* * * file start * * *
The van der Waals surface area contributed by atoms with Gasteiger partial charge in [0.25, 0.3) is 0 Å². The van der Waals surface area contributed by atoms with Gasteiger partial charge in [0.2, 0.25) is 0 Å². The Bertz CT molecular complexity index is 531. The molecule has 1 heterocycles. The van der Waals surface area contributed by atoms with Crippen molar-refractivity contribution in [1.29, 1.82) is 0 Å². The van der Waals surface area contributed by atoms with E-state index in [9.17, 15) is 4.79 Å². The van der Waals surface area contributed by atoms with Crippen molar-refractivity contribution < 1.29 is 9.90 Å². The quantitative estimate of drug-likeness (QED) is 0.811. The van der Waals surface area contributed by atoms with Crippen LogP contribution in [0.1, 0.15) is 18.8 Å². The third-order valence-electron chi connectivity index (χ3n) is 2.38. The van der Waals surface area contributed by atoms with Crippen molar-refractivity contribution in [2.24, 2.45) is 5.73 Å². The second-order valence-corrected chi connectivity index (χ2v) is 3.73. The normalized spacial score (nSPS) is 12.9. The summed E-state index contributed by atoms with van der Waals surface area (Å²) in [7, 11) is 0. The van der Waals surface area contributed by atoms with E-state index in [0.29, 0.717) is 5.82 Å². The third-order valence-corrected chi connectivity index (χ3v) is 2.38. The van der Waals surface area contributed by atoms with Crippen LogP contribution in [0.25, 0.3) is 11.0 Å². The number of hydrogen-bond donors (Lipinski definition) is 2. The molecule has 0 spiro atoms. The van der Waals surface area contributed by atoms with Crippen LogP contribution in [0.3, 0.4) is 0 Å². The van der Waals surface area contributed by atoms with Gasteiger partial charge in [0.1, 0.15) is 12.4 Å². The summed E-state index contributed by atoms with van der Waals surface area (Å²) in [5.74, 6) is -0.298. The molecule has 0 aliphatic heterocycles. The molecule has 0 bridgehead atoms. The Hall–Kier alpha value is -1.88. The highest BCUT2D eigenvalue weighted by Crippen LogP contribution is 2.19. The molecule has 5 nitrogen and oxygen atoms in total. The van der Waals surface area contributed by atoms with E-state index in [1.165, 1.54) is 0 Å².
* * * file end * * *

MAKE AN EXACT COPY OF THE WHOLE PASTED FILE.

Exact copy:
The van der Waals surface area contributed by atoms with Gasteiger partial charge in [0.25, 0.3) is 0 Å². The van der Waals surface area contributed by atoms with Gasteiger partial charge in [0.2, 0.25) is 0 Å². The Bertz CT molecular complexity index is 531. The molecule has 1 heterocycles. The van der Waals surface area contributed by atoms with Crippen molar-refractivity contribution in [1.29, 1.82) is 0 Å². The van der Waals surface area contributed by atoms with E-state index in [9.17, 15) is 4.79 Å². The van der Waals surface area contributed by atoms with Crippen molar-refractivity contribution < 1.29 is 9.90 Å². The quantitative estimate of drug-likeness (QED) is 0.811. The van der Waals surface area contributed by atoms with Crippen LogP contribution in [0.1, 0.15) is 18.8 Å². The third-order valence-electron chi connectivity index (χ3n) is 2.38. The van der Waals surface area contributed by atoms with Crippen molar-refractivity contribution in [2.24, 2.45) is 5.73 Å². The second-order valence-corrected chi connectivity index (χ2v) is 3.73. The normalized spacial score (nSPS) is 12.9. The summed E-state index contributed by atoms with van der Waals surface area (Å²) in [7, 11) is 0. The van der Waals surface area contributed by atoms with E-state index in [0.29, 0.717) is 5.82 Å². The third-order valence-corrected chi connectivity index (χ3v) is 2.38. The van der Waals surface area contributed by atoms with Crippen LogP contribution in [0.25, 0.3) is 11.0 Å². The number of hydrogen-bond donors (Lipinski definition) is 2. The molecule has 0 spiro atoms. The van der Waals surface area contributed by atoms with Crippen LogP contribution in [0.3, 0.4) is 0 Å². The van der Waals surface area contributed by atoms with Gasteiger partial charge in [0.1, 0.15) is 12.4 Å². The summed E-state index contributed by atoms with van der Waals surface area (Å²) in [5.74, 6) is -0.298. The molecule has 0 aliphatic heterocycles. The molecule has 0 bridgehead atoms. The Hall–Kier alpha value is -1.88. The highest BCUT2D eigenvalue weighted by Crippen LogP contribution is 2.19. The molecule has 5 nitrogen and oxygen atoms in total. The van der Waals surface area contributed by atoms with E-state index in [1.165, 1.54) is 0 Å².